Saturday, 11 February 2023

NSW and the CAF train debacle

 Yesterday I posted the following on Mastodon

following a report in the SMH that the NSW Government an CAF, the builder of the new trains, are in dispute about the cost of modifications requested and the time it will take to add them to the new trains.

Asking for modifications appears to have negated the supposed cost advantage of buying a standard off the self design.

Predictably, the NSW opposition (there's an election coming) has got in on the act and is promising minor updates to the aging XPT fleet to keep them fit for purpose until the delayed CAF built trains appear.

I've done my share of public service procurements, and if you are doing something to contain costs you have to stick to what you asked for. What you don't do is ask for post contract award changes - you went out to tender for one thing and effectively end up buying another without the review process that should form part of the tender.

Anyway, NSW is clearly not getting new trains from January 2023 onwards and with the state election looming one can see the whole thing getting lost in the tumbledrier of NSW politics.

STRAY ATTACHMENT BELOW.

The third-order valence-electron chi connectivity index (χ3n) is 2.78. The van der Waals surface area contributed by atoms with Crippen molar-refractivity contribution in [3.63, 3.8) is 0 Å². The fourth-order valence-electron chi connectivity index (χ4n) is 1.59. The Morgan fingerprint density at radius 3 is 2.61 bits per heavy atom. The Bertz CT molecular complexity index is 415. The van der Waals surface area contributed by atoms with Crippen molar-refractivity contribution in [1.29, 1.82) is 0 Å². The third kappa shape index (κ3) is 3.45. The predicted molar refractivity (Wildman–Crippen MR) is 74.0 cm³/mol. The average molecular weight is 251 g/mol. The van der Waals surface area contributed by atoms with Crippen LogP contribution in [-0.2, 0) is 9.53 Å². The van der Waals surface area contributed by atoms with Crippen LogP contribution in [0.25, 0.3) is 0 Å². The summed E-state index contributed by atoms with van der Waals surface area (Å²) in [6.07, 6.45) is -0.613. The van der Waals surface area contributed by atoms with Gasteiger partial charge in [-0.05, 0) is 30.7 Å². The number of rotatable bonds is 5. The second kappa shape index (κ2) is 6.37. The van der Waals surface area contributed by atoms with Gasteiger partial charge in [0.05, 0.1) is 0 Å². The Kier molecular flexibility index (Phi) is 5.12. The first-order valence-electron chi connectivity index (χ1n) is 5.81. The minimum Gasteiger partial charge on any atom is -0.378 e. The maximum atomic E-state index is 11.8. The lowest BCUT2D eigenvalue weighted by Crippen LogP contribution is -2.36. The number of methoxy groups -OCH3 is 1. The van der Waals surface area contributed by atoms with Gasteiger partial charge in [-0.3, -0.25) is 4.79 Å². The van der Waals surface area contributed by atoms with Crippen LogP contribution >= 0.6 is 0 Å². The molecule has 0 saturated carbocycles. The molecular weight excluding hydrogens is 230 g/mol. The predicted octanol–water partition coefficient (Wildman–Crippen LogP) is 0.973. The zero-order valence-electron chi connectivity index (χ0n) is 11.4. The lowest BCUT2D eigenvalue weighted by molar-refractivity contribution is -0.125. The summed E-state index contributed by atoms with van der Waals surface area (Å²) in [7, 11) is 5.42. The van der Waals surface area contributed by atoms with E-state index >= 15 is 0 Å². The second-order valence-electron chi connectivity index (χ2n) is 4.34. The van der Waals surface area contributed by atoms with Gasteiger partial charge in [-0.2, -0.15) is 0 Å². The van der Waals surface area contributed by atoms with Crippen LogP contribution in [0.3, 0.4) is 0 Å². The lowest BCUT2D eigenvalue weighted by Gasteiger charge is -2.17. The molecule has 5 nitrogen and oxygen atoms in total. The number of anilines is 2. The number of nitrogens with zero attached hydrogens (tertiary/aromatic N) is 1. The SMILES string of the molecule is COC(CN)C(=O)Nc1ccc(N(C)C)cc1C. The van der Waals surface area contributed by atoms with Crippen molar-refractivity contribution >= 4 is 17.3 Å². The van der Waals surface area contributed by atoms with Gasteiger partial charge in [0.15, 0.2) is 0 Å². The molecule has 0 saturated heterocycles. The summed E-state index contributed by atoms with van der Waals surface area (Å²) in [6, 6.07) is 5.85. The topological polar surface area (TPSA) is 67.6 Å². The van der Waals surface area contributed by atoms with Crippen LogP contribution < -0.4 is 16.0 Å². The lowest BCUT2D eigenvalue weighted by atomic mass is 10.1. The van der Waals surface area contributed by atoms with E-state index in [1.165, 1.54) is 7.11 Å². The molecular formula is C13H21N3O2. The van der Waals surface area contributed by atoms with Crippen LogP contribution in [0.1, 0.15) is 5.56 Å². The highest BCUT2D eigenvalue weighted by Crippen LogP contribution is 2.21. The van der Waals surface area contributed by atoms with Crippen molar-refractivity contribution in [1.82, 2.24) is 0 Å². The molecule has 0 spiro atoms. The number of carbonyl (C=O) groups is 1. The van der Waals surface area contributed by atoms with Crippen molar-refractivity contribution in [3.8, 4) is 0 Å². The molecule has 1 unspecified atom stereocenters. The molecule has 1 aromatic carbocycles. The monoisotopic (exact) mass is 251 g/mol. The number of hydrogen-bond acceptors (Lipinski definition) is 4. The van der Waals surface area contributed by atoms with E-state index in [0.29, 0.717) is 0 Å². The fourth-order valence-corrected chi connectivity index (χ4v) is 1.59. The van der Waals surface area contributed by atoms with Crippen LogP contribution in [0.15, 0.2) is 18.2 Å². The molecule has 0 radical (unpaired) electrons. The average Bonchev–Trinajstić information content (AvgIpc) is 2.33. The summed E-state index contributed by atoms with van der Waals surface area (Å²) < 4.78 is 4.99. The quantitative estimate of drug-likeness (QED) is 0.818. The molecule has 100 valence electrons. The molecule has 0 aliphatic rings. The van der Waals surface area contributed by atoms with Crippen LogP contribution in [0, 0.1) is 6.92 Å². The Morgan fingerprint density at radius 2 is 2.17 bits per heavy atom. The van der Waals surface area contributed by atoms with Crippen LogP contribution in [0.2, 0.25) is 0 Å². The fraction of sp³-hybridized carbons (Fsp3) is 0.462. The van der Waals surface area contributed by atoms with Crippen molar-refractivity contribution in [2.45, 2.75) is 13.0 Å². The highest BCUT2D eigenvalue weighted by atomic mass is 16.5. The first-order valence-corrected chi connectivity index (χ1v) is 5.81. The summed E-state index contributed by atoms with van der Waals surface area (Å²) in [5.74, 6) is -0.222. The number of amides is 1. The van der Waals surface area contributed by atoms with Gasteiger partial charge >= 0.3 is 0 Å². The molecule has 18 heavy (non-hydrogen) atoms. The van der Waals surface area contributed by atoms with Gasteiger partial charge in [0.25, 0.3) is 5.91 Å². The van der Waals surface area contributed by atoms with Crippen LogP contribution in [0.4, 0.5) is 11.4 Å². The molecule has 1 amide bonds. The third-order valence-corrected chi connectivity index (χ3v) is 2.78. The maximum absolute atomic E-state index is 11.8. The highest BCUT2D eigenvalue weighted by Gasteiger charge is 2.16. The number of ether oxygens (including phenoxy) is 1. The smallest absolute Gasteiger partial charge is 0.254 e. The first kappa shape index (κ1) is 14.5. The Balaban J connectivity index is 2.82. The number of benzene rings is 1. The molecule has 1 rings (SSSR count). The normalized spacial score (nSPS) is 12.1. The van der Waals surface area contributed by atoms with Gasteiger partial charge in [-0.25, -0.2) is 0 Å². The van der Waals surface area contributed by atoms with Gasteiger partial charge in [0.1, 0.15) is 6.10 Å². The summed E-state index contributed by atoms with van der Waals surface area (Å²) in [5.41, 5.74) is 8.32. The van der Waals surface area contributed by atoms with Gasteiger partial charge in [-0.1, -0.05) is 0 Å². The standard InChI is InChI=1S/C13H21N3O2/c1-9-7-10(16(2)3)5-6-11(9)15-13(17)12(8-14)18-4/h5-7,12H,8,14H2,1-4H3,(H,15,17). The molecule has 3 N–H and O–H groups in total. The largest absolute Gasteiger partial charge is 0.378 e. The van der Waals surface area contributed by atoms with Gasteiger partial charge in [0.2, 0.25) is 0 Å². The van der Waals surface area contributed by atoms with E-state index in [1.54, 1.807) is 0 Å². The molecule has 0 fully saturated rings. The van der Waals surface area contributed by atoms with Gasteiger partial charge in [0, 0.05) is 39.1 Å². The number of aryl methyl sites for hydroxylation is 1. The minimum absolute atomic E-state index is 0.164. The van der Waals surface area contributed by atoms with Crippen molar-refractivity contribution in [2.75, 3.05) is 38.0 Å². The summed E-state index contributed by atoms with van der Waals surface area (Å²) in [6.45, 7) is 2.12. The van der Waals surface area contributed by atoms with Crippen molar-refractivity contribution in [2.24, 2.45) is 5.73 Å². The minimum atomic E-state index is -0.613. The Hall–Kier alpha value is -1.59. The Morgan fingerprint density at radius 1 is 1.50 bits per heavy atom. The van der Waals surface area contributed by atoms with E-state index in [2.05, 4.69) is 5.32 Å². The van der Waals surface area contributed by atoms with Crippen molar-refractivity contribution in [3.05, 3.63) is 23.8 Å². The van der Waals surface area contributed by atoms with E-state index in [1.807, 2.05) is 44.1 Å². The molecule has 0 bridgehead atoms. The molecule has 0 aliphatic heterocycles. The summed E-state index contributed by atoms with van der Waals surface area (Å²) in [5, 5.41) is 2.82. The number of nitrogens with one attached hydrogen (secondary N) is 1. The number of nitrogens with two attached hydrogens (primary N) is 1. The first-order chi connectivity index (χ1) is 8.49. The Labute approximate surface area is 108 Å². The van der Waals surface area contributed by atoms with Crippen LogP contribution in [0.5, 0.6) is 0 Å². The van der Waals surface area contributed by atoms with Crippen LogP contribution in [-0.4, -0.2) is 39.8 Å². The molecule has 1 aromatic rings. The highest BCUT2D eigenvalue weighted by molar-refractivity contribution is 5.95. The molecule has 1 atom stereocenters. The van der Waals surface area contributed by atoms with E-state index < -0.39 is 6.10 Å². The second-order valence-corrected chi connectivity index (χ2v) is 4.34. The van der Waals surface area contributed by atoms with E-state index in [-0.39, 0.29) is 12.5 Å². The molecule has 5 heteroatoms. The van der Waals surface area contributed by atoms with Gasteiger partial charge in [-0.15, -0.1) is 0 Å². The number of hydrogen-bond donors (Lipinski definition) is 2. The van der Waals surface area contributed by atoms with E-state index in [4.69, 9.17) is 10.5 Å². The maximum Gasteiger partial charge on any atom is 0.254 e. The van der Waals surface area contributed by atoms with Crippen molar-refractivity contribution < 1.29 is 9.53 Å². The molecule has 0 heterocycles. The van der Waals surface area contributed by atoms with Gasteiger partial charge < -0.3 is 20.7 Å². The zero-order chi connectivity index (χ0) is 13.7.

Now I am most certainly not an expert but one idea for a  stopgap which occurs is this:

NSW uses standard 1435mm gauge track, as does most of Europe.

Many European railways systems have been investing in new rolling stock suggesting that there must be a surplus of older equipment in Europe. Yes details such as loading gauge (height of the train) and how high off the platform the step into the train is would need to be checked, but it may be possible to acquire suitable second hand units, and refurbish them for use in Australia as an interim solution while the CAF contract issues are resolved.

As I say I am not an expert but it's interesting that no one has raised this as a possible solution ...

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